At Your Service by Jen Malone

Twelve-year-old Chloe Turner’s dream is to be a concierge at a top NYC hotel, just like her dad. She’s well on her way, serving as junior concierge under her father. She handles the hotel’s smallest and sometimes most demanding guests. Organizing back-stage visits with the Rockettes is right up Chloe’s alley. But when Chloe loses a visiting princess on the streets of Manhattan, can she find her before the king finds out? Or the press? At Your Service is a great romp through the tourist spots of New York, as well as a story about having a dream and working hard to achieve it.

Adventures of Huckleberry Finn by Mark Twain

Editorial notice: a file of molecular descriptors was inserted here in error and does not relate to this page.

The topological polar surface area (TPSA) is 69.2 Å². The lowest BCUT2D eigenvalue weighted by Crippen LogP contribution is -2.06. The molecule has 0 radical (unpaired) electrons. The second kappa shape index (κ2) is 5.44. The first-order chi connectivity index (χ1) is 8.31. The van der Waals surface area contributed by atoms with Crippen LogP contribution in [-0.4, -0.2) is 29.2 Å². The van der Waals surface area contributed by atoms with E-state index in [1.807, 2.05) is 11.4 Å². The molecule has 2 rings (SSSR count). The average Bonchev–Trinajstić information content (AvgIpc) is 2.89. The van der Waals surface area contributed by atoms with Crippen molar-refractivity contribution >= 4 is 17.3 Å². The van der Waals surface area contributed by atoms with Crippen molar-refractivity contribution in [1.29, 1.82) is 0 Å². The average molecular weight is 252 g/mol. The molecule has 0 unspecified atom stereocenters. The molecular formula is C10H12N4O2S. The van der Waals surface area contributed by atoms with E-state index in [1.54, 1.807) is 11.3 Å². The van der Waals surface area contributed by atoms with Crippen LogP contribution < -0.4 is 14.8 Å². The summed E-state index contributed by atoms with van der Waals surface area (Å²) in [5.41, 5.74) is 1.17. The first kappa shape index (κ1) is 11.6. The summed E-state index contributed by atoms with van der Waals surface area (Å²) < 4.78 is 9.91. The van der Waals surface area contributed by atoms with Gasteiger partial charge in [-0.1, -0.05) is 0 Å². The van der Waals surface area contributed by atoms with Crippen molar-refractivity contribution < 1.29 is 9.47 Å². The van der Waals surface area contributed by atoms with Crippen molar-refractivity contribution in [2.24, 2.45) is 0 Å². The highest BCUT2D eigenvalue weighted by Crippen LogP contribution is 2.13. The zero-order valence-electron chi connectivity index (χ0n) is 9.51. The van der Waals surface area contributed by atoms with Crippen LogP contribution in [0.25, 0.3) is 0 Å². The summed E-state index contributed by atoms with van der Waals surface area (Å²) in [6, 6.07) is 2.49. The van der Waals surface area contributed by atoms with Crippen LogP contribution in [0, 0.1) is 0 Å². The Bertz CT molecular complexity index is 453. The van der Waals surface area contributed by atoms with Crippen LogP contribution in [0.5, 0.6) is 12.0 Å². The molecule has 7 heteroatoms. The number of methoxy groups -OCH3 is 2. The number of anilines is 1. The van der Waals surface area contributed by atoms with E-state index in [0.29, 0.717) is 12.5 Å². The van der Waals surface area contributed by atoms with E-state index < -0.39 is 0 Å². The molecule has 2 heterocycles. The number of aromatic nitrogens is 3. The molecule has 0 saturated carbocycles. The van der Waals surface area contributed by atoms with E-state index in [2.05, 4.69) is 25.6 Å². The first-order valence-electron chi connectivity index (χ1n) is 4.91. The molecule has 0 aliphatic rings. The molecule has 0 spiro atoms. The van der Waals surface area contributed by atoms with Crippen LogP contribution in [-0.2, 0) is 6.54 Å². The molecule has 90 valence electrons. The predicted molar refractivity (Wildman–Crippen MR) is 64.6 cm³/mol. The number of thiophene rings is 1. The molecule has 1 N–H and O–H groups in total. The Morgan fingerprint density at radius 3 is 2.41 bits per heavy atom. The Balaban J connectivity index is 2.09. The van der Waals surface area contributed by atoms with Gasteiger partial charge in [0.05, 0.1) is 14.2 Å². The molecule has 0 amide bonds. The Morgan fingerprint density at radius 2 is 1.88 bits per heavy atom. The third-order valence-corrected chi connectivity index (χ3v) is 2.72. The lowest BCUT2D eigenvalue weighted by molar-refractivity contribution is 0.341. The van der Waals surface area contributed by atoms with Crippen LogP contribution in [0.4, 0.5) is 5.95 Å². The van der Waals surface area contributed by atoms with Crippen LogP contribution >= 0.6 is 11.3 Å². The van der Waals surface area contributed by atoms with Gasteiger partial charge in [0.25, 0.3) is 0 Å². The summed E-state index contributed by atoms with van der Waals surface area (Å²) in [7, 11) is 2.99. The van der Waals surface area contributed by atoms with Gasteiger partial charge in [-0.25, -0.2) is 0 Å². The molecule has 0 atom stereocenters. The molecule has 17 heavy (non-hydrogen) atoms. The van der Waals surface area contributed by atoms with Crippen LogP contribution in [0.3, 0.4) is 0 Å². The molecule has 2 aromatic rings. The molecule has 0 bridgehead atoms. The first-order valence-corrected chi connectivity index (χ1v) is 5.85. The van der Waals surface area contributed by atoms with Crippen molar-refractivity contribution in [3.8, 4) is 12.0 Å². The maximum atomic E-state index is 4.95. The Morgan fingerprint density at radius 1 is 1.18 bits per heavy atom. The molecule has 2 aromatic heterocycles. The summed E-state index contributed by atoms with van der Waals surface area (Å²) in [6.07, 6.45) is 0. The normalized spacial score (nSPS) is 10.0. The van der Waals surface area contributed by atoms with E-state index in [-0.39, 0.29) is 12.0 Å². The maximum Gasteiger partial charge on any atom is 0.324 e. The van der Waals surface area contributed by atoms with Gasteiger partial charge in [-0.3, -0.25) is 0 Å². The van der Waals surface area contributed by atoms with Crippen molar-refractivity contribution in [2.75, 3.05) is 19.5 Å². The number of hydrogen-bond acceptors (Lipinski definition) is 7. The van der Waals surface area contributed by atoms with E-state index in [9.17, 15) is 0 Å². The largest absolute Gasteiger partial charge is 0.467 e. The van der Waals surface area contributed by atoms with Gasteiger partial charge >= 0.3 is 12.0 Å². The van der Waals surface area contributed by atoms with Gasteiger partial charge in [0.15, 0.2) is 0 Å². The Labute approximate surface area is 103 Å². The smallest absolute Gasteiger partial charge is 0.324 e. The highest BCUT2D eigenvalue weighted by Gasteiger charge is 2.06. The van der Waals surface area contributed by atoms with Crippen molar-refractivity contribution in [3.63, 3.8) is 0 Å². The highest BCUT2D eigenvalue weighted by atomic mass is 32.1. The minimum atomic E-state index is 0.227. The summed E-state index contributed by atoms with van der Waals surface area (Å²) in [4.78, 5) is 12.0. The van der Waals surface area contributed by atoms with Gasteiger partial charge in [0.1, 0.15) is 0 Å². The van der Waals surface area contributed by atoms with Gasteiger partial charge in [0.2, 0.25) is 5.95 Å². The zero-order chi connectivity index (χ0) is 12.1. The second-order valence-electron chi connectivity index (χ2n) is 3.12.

Okay, you’ve heard of Huck Finn, but when was the last time you read it? For me, it was probably high school. I bought the audio book because it was assigned for one of my son’s summer literary art projects and I was worried that my twelve-year-old would have trouble getting through a classic over vacation. I was so wrong! Huck has a hilarious voice that while very different from the way we talk today, is nonetheless approachable. Huck, Jim and Tom Sawyer get themselves caught in one mess after another and their schemes for escape generally make things worse rather than better. This book got two kids and I through 20 hours of driving to and from a visit to Grandma’s. ‘Nough said.

What’s your favorite recent middle grade read? (The comment button is right under the post title.)

Why Writing Podcasts Are Better Than Broccoli